The challenges of Lead Free Rework

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  2. isolder-40 NB
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Rework stations: Meeting the challenges of lead-free solders

(download this Jovy article  )

Market forces, particularly legislation against the use of lead in electronics, have driven electronics manufacturers towards lead-free solders for PCB assembly and rework. This approach creates challenges because of the relatively high temperatures needed for lead-free soldering. Additionally, lead-free solder alloys typically do not wet or wick as easily as Sn63Pb37 leaded types. As PCBs often include both BGAs and simpler discrete devices, a lead-free rework capability should include a suitable soldering station and a BGA rework station. This article shows how such equipment can be adapted to overcome the lead-free issues and provide a successful reworking facility.

Solders alloys have traditionally included lead along with tin, as lead delivers many valuable mechanical and electrical properties for a reasonable cost. Unfortunately, the metal is also highly toxic, so it is being driven out of applications where suitable alternatives can be used. Since July 1, 2006 this has been enforced by the European Union Waste Electrical and Electronic Equipment Directive (WEEE) and Restriction of Hazardous Substances Directive (RoHS); these prohibit the inclusion of significant quantities of lead in most consumer electronics produced in the EU.

Lead-free soldering alloys are now being used, but they bring new challenges to assembly and rework processes. Above all, they have a melting point of around 210 – 220°C compared with 183°C for eutectic tin-lead alloys. As a result, many lead-free alloys’ peak reflow temperatures are around 240 – 250°C compared with 210 – 220°C for tin-lead products. This increase, especially where multiple reflows are required, means that assembly and rework processes must be optimised to prevent compromising the integrity of the PCB board and components involved.

Lead-free alloys raise other issues as well. The industry has not settled on a standard alloy, although Tin-Silver-Copper (Sn/Ag/Cu or SAC) has become popular. However, even if this does become a de facto choice, it represents more than a single standard because its behaviour varies significantly with small changes in the ratios of its component metals. Wetting angles, tensile strength and other joint characteristics are all affected by alloy changes as small as half a percent. Today, researchers are still investigating the results of mixing different alloys.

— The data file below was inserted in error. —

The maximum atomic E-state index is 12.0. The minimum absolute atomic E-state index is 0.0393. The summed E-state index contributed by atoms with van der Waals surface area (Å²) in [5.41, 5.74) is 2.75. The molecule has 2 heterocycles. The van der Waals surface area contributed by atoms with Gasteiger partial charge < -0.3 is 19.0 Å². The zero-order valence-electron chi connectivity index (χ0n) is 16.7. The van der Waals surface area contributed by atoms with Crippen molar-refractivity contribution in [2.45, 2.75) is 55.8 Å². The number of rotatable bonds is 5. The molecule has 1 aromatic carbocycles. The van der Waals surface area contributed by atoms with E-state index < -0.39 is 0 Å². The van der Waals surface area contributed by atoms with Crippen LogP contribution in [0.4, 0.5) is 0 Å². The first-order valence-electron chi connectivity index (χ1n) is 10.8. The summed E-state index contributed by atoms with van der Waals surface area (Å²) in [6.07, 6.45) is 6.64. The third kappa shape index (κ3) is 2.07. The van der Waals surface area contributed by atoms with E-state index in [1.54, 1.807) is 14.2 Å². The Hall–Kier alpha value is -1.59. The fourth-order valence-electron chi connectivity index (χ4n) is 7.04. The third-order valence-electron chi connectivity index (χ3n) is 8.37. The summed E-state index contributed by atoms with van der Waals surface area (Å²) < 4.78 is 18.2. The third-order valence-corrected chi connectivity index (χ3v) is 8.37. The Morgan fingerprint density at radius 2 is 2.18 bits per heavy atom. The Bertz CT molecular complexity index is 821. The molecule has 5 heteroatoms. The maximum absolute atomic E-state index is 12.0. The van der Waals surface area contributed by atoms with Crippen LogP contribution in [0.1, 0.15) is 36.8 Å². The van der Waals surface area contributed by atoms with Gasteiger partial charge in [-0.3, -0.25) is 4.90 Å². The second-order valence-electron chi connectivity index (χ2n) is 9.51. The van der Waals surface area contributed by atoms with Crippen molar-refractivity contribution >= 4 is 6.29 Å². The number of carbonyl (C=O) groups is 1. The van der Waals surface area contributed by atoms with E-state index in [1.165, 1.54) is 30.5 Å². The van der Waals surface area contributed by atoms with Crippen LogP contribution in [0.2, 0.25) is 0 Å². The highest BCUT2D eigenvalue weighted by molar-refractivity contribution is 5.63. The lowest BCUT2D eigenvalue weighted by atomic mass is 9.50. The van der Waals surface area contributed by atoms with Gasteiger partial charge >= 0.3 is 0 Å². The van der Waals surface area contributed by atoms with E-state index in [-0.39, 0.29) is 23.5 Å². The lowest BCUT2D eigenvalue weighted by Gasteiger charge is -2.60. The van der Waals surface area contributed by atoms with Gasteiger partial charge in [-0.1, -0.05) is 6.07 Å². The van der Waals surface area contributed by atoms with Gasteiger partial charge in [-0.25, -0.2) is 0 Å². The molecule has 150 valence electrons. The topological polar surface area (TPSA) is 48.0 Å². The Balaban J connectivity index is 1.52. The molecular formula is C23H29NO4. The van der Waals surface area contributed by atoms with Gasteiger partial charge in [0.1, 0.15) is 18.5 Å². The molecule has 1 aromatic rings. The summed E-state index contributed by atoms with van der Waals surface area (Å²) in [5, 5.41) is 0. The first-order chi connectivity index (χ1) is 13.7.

This research must encompass more than just SAC alloys; although they have proven to be suitable for production of many devices, they are less suited for applications demanding extremely high reliability. For example automotive and military/aerospace products require a lead-free material that can withstand the higher temperatures of under-the-hood conditions, offer vibration resistance not commonly associated with traditional SAC alloys, and deliver high-temperature (>125°C) thermal cycling reliability levels beyond those available with current commercialized SAC materials.

There are other considerations too. Many lead-free solder alloys lose their ductility very abruptly at approximately -30°C. This transition temperature is affected by the different alloy blends and becomes very important when used in automotive, aerospace or other outdoor applications. Tin whiskers can be also be an issue; these grow on surfaces that use lead-free tin as a final finish. They are electrically conductive and can appear in any time frame from hours to years. Problems arise if they form a conductive bridge between PCB or component contacts.

For applications where they can be used, lead free alloys have been grouped into three melting-point ranges – low, medium and high. Their melting points range from approximately 140°C to approximately 280°C. Most of the low melting point alloys have either strength or cost related issues so it is likely that the eventual replacement for Sn/Pb will fall into the midrange category and have a melting point roughly 30°–50°C higher than that of the established Sn/Pb eutectic. For instance, the alloy 95.5Sn/3.8Ag/0.7Cu has a melting point of 217°C. While variations in the percentages of each metal do have an impact on the quality of the joint, these effects are proving to be minimal.

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Fig.1: Different solder alloys and their melting points

 

With these lead-free soldering issues in mind, we can turn our attention to re-work stations and how they can be designed to handle lead-free products. Electronics re-work can be required for a number of reasons:

  1. Poor solder joints due to faulty assembly or thermal cycling.
  2. Solder bridges – unwanted drops of solder that connects points that should be isolated.
  3. Faulty components
  4. Engineering parts changes, upgrades or re-designs